Book Review: The Sweetness at the Bottom of the Pie by Alan Bradley



Title: The Sweetness at the Bottom of the Pie

Author: Alan Bradley

Genre: Mystery

Story: Precocious twelve year old Flavia de Luce of Buckshaw is the youngest of three girls in 1950. She is a self taught chemist and uses her multiple talents to solve the mysterious death of a stranger in the family cucumber patch. Harriet the Spy meets Sherlock Holmes series.

What Worked: The book was really well written, with some artful passages, well rounded characters, great visual imagery and metaphors. The book kept me interested from the very first sentence “It was as black in the closet as old blood.”

What Needed Work: I took Chemistry in High school and perhaps a course in college, but I had to go back and re-read passages regarding the chemistry components of the book. Chemistry is how Flavia solves her murders so understanding the vocabulary, outcomes and scientific backgrounds are pertinent. I wouldn’t say that the novel needs to work on this, but perhaps it was the one thing that I really had to focus on.

Overall: I admit, I often judge a book by it’s cover and something about this one drew me in. Maybe the dead “Edgar Allen Poe” like snipe, maybe the creamy green; I like it all. I’m also a sucker for stories that have strong girls/women, and if they’ve lost their mother as a child; hook, line, and sinker. I didn’t know that Flavia lost her mother as a baby before getting into the story, but I was enthralled once it was revealed. I saw a lot of myself in Flavia as a child, and could relate to all of her glorious orneriness. I wish I had discovered a read like this when I was younger, even though she is a fictional character, she is still inspirational. This book is #1 of a series, and I plan to read them all.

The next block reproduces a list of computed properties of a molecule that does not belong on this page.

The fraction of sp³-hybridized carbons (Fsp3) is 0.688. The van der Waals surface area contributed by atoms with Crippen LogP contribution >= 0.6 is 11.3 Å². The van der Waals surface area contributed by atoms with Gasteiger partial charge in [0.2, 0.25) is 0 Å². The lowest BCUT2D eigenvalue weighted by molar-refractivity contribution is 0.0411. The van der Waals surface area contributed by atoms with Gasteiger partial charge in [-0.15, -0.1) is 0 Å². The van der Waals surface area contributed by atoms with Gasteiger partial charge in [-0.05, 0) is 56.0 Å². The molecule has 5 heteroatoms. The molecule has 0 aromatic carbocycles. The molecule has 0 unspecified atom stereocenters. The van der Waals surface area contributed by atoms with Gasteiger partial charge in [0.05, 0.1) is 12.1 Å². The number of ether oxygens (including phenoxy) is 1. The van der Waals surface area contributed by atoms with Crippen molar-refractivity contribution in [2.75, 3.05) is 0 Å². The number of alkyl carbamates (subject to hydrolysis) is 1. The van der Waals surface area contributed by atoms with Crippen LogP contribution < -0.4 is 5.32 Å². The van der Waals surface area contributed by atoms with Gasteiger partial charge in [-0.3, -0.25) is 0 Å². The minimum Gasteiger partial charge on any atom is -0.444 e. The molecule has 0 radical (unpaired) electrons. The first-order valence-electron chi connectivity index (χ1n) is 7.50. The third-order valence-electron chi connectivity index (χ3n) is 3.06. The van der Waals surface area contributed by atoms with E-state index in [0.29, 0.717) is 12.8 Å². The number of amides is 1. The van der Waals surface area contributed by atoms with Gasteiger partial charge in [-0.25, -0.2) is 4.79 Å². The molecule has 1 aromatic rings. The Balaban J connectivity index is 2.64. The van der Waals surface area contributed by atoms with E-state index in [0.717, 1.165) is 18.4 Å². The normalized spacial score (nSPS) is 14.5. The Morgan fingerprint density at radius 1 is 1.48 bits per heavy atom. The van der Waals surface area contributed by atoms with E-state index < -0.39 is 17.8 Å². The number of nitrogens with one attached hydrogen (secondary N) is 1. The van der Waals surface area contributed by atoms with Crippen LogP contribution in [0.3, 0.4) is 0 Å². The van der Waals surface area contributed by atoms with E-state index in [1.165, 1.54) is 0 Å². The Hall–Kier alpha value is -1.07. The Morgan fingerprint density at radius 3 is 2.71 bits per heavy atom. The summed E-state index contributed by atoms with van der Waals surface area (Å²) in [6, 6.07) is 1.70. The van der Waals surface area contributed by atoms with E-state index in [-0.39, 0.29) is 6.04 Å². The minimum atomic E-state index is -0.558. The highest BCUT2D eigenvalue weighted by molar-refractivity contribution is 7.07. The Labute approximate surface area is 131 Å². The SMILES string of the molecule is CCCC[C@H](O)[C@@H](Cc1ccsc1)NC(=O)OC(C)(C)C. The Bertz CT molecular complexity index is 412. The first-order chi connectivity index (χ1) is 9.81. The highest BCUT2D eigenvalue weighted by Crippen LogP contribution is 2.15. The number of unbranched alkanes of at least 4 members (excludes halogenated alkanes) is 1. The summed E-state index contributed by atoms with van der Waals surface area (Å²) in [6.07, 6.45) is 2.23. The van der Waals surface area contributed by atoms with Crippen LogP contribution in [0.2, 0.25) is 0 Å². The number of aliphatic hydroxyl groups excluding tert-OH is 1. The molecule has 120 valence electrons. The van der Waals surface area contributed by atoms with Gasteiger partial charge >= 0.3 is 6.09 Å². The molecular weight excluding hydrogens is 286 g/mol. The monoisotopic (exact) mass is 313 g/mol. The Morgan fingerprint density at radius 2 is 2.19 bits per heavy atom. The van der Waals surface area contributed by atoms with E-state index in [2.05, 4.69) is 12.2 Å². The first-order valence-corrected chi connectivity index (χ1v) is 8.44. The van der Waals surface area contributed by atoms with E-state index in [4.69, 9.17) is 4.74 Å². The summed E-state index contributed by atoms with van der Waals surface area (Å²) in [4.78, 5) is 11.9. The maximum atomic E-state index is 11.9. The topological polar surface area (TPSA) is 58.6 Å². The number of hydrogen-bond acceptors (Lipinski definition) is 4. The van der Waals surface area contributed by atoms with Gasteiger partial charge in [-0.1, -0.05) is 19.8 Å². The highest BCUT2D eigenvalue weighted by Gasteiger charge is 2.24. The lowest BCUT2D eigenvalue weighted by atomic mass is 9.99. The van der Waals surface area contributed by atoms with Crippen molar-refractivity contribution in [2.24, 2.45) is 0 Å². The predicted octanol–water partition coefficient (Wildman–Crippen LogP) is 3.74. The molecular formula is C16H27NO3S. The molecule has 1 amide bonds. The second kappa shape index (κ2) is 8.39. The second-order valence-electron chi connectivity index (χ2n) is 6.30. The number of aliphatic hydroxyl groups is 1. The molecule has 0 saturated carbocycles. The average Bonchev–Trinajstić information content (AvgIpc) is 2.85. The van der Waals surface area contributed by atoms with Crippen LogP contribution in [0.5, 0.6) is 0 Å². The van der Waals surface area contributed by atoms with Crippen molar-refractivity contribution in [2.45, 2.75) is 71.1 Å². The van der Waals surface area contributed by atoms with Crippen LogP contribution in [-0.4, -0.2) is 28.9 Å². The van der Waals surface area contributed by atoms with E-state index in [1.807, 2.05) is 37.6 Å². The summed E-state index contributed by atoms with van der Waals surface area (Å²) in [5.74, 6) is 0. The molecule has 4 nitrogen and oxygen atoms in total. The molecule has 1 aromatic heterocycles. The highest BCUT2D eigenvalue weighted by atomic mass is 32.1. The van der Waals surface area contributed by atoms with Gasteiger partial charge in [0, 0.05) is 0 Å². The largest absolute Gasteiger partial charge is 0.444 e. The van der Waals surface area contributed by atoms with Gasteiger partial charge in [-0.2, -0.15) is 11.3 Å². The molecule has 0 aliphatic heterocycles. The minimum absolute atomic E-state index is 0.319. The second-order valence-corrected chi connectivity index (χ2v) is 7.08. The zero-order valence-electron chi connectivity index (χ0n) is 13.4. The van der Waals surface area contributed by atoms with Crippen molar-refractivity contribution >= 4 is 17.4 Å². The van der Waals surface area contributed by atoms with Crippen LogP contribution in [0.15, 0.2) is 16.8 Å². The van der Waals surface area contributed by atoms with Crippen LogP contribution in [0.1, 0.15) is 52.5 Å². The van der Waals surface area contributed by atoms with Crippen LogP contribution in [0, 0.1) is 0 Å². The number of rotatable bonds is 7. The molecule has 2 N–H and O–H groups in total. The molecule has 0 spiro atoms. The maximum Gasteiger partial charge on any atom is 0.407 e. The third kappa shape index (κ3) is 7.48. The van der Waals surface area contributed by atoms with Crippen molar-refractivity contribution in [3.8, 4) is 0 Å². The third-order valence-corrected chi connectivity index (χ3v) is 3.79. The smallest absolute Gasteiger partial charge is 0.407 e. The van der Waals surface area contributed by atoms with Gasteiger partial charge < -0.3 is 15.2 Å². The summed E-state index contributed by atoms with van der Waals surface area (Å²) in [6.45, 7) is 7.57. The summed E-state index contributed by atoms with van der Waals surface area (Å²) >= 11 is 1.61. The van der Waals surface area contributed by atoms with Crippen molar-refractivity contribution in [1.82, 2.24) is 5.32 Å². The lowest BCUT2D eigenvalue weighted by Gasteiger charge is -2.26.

Rating: 5/5

If you wanna read: The Sweetness at the Bottom of the Pie

Follow the Author: AlanBradleyAuthor

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We read to learn, to feel, to laugh, to understand others. We write to teach, express, communicate, to inspire others. I created Invisible Ink as an outlet of sorts, an area where I can organize the chaos; a place where hopefully I can be true to myself, and my readers. Writing is personal, it takes a brave and dedicated soul to formulate a piece and then share it with the world. That being said, I get just as much out of reading other's work as I do sharing mine ( I am always open to manuscript review swaps, just send me a message). Words read off a page evoke emotions. When taken out of context, or through an out of focus lens - anyone can mold the words, shifting their meaning to fit their agenda or distorted outlook. Staying true to form and myself, I won't censor my content, but I will censor my audience. Whatever lens you happen to be reading this through - I hope you enjoy!

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